Friday, December 18, 2009

Will President Obama Get His Christmas Wish?, Polls Stabilize, What Are We Going to Do About the Deficit?

Race to 60 -- It's All About Senator Nelson

Amazingly, after months of protracted debate, ugly town halls, tea parties, negotiation, accusations and discussion the fate of health care legislation in the US Senate, one of President Obama's top two domestic priorities (the economy being the other) appears to rest completely in the fate of classically moderate Senator Ben Nelson (D-NE). Sure, there are other variables. Olympia Snowe (R-ME) could jump back in the fold with the public option gone and support passage. Jim Webb (D-VA) could jump ship and torpedo things. Joe Lieberman (I-CT) could get unhappy all of a sudden again. Heck, Robert Byrd (D-WV) is still very ill and could be unable to vote.

But by far the most likely scenario is: 57 Democrats and 2 Independents support the bill, 40 Republicans oppose it, Ben Nelson casts the deciding vote on whether or not to break the filibuster. And he knows it.

Senator Nelson's primary concerns have been #1 abortion and #2 the cost of the bill. My sense is that a favorable CBO opinion could solve #2, but I'm not sure Senator Nelson is in the mood for anything less than absolute victory on #1, which would mean a full extension of the Hyde amendment to any government-subsidized program, essentially barring abortion coverage on subsidized policies. The Democrats will probably have to give him what he wants to get a bill passed.

Meanwhile, the GOP is becoming more brazen with their delay tactics. It looks like we are in for a lot of out loud bill reading as they continue to use every available legislative tactic to delay, torpedo, pick your word, the bill. The GOP is bolstered by polls that the public doesn't support the plan (although, they appear to support almost all of its provisions, in yet another example of the "we don't understand, so we fear" dynamic in American politics) and is already smelling blood in 2010.

My odds on passing a bill by Christmas? 2:1 against. But I'm not taking or placing any bets...the situation is too fluid.

President Obama Stabilizes

The slide in President Obama's approval numbers appears to have been arrested, at least for now. This is a continued pattern of what we have seen in the past 11 months, periods of declining popularity followed by periods of stability. For now, he has stabilized with slightly more people approving of his job performance than disapproving. Honestly, if an election were held today, this means he would probably win. But his slide has been massive since early in his Presidency and he has yet to show any capability to regain "disapprovers" once he has lost them.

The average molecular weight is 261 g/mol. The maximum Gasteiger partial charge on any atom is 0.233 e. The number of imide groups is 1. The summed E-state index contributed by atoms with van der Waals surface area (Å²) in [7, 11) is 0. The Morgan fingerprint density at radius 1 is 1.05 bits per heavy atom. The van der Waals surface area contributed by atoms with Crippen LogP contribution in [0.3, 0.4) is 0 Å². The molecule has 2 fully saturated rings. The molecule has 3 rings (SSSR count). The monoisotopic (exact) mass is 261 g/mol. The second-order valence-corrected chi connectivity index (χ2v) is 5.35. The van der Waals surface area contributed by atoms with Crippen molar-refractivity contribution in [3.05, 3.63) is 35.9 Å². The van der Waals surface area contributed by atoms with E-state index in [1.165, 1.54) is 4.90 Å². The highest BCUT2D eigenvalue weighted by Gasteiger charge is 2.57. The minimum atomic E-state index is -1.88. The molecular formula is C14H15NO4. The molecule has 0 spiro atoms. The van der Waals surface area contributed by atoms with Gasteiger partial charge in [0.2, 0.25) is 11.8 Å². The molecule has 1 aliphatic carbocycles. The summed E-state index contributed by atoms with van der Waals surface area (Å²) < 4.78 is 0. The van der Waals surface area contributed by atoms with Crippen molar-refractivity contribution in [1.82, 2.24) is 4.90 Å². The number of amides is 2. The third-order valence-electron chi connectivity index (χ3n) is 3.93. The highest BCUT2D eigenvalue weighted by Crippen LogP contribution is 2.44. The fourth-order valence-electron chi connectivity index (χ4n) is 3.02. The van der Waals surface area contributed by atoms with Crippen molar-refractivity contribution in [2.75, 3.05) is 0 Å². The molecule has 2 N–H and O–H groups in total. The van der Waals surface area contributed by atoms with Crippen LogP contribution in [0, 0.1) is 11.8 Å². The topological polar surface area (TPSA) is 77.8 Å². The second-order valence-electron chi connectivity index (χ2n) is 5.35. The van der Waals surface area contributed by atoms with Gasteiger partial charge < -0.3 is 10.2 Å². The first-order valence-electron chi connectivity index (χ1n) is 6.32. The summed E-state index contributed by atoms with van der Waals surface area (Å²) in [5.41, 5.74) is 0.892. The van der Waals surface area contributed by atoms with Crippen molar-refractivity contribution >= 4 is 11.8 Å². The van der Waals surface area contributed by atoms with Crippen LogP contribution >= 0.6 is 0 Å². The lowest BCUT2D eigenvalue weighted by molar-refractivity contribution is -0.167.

The pattern actually looks quite a bit like Bill Clinton's numbers in 1993, which has to strike fear in Democratic hearts as to the potential results of the mid-terms.

Little movement in the monthlies from my last post, but when you stand back and look at the path over the past 11 months, you do get the sense that the President needs to get in better control.

Deficits Galore

Okay, myself and most major economists would give the President a pass on the deficit last fiscal year and this fiscal year. We were in a risky economic situation, which is exactly the time that you should be running large deficits to stimulate the economy. But the budget that passed out of Congress contains huge increases in discretionary spending, entitlements are increasing at massive rates on their own as the baby boomers start to retire and defense spending is likely only to increase as we escalate in Afghanistan. The President doesn't get a free pass in Fiscal 2011, so what should he do?

#1 Let the Bush tax cuts expire. All of them. The tax cuts for those over $250K will no doubt expire, but President Obama has ruled out rolling back the other tax cuts.
#2 Freeze discretionary spending. Probably not going to happen
#3 Accelerate exit from Iraq -- saves big money. Could happen.
#4 Lift the income cap on Social Security taxes. Odds are against, but could happen.
#5 Raise the retirement age for both Medicare and Social Security by 3 years. Zero chance of happening.

These 5 things alone would put us on the path to stability, but as I handicap above, few of them will happen. What is far more likely is very modest deficit reductions based on an improving economy and the piece of the Bush tax cuts that do expire that cause President Obama to declare we are on the right path, when in fact we will still be headed for wreckage.

Times like these make me appreciate the courage of President George Herbert-Walker Bush who did the right thing (raised taxes) even though it infuriated his own party, alienated moderates and probably cost him re-election. He did it because he knew it was best for the country. That's a real leader. Anybody can promise more spending and lower taxes. Courage is making the tough calls to raise taxes and cut spending. And we haven't seen much courage in the past two administrations.

President Clinton also had the courage to raise taxes...on upper income earners, on gasoline. He, combined with a GOP congress that didn't want to give him a dime for social programs, balanced the budget. Pretty powerful stuff. Maybe we'll get to a good dynamic like that in 2010 if the GOP takes back or makes major inroads into the House. The 90s weren't so bad, I'd take a do-over. Heck, I might even vote GOP in 2010 if I don't see a credible, serious deficit reduction plan from President Obama that makes real sacrifices (I'm not holding my breath.)

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